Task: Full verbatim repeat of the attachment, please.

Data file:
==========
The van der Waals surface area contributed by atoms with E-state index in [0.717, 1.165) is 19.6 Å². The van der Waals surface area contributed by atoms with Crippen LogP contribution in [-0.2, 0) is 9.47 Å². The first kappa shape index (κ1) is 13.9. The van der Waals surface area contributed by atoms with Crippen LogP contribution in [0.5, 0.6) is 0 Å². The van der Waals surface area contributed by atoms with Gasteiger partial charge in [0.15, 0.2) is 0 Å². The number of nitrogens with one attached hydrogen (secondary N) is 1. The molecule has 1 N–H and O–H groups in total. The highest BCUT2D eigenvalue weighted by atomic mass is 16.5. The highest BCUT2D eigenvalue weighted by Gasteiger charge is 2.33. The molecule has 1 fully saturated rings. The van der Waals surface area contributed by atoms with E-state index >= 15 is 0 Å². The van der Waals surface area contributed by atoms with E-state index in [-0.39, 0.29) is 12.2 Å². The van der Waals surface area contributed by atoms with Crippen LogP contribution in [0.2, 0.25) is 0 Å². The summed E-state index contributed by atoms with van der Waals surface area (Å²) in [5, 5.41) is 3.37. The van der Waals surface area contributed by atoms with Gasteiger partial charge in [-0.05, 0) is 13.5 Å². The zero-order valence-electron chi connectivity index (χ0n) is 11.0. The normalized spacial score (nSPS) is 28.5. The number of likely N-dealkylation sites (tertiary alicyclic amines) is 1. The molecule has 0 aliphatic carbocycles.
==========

The van der Waals surface area contributed by atoms with E-state index in [0.717, 1.165) is 19.6 Å². The van der Waals surface area contributed by atoms with Crippen LogP contribution in [-0.2, 0) is 9.47 Å². The first kappa shape index (κ1) is 13.9. The van der Waals surface area contributed by atoms with Crippen LogP contribution in [0.5, 0.6) is 0 Å². The van der Waals surface area contributed by atoms with Gasteiger partial charge in [0.15, 0.2) is 0 Å². The number of nitrogens with one attached hydrogen (secondary N) is 1. The molecule has 1 N–H and O–H groups in total. The highest BCUT2D eigenvalue weighted by atomic mass is 16.5. The highest BCUT2D eigenvalue weighted by Gasteiger charge is 2.33. The molecule has 1 fully saturated rings. The van der Waals surface area contributed by atoms with E-state index >= 15 is 0 Å². The van der Waals surface area contributed by atoms with E-state index in [-0.39, 0.29) is 12.2 Å². The van der Waals surface area contributed by atoms with Crippen LogP contribution in [0.2, 0.25) is 0 Å². The summed E-state index contributed by atoms with van der Waals surface area (Å²) in [5, 5.41) is 3.37. The van der Waals surface area contributed by atoms with Gasteiger partial charge in [-0.05, 0) is 13.5 Å². The zero-order valence-electron chi connectivity index (χ0n) is 11.0. The normalized spacial score (nSPS) is 28.5. The number of likely N-dealkylation sites (tertiary alicyclic amines) is 1. The molecule has 0 aliphatic carbocycles.